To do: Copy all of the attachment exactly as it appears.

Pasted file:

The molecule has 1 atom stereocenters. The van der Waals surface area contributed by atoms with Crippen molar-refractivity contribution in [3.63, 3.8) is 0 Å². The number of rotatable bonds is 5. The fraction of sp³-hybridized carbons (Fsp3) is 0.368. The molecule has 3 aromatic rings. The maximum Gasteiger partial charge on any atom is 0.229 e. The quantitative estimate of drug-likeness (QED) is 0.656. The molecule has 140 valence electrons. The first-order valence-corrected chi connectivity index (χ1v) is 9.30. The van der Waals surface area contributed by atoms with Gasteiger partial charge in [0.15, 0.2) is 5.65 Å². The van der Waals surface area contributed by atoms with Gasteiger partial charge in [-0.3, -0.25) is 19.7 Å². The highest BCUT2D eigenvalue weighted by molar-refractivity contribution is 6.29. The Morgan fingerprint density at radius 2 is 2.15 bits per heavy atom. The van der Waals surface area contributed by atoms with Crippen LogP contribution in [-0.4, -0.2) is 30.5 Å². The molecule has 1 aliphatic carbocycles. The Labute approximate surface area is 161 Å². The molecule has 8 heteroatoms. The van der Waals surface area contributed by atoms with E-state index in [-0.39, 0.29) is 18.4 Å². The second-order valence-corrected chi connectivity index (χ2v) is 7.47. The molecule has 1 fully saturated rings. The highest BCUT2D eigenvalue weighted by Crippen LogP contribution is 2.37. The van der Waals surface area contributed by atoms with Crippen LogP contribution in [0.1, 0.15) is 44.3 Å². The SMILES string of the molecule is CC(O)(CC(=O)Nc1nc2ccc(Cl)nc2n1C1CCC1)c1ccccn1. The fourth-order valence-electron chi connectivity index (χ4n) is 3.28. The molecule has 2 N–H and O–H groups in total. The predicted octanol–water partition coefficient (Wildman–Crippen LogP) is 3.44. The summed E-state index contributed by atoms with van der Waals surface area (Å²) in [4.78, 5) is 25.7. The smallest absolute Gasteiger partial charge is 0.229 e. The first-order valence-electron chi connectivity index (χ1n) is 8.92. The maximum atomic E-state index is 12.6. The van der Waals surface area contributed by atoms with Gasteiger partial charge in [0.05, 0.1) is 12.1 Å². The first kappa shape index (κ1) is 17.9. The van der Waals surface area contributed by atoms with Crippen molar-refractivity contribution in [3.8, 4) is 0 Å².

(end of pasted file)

The molecule has 1 atom stereocenters. The van der Waals surface area contributed by atoms with Crippen molar-refractivity contribution in [3.63, 3.8) is 0 Å². The number of rotatable bonds is 5. The fraction of sp³-hybridized carbons (Fsp3) is 0.368. The molecule has 3 aromatic rings. The maximum Gasteiger partial charge on any atom is 0.229 e. The quantitative estimate of drug-likeness (QED) is 0.656. The molecule has 140 valence electrons. The first-order valence-corrected chi connectivity index (χ1v) is 9.30. The van der Waals surface area contributed by atoms with Gasteiger partial charge in [0.15, 0.2) is 5.65 Å². The van der Waals surface area contributed by atoms with Gasteiger partial charge in [-0.3, -0.25) is 19.7 Å². The highest BCUT2D eigenvalue weighted by molar-refractivity contribution is 6.29. The Morgan fingerprint density at radius 2 is 2.15 bits per heavy atom. The van der Waals surface area contributed by atoms with Crippen LogP contribution in [-0.4, -0.2) is 30.5 Å². The molecule has 1 aliphatic carbocycles. The Labute approximate surface area is 161 Å². The molecule has 8 heteroatoms. The van der Waals surface area contributed by atoms with E-state index in [-0.39, 0.29) is 18.4 Å². The second-order valence-corrected chi connectivity index (χ2v) is 7.47. The molecule has 1 fully saturated rings. The highest BCUT2D eigenvalue weighted by Crippen LogP contribution is 2.37. The van der Waals surface area contributed by atoms with Crippen LogP contribution in [0.1, 0.15) is 44.3 Å². The SMILES string of the molecule is CC(O)(CC(=O)Nc1nc2ccc(Cl)nc2n1C1CCC1)c1ccccn1. The fourth-order valence-electron chi connectivity index (χ4n) is 3.28. The molecule has 2 N–H and O–H groups in total. The predicted octanol–water partition coefficient (Wildman–Crippen LogP) is 3.44. The summed E-state index contributed by atoms with van der Waals surface area (Å²) in [4.78, 5) is 25.7. The smallest absolute Gasteiger partial charge is 0.229 e. The first-order valence-electron chi connectivity index (χ1n) is 8.92. The maximum atomic E-state index is 12.6. The van der Waals surface area contributed by atoms with Gasteiger partial charge in [0.05, 0.1) is 12.1 Å². The first kappa shape index (κ1) is 17.9. The van der Waals surface area contributed by atoms with Crippen molar-refractivity contribution in [3.8, 4) is 0 Å².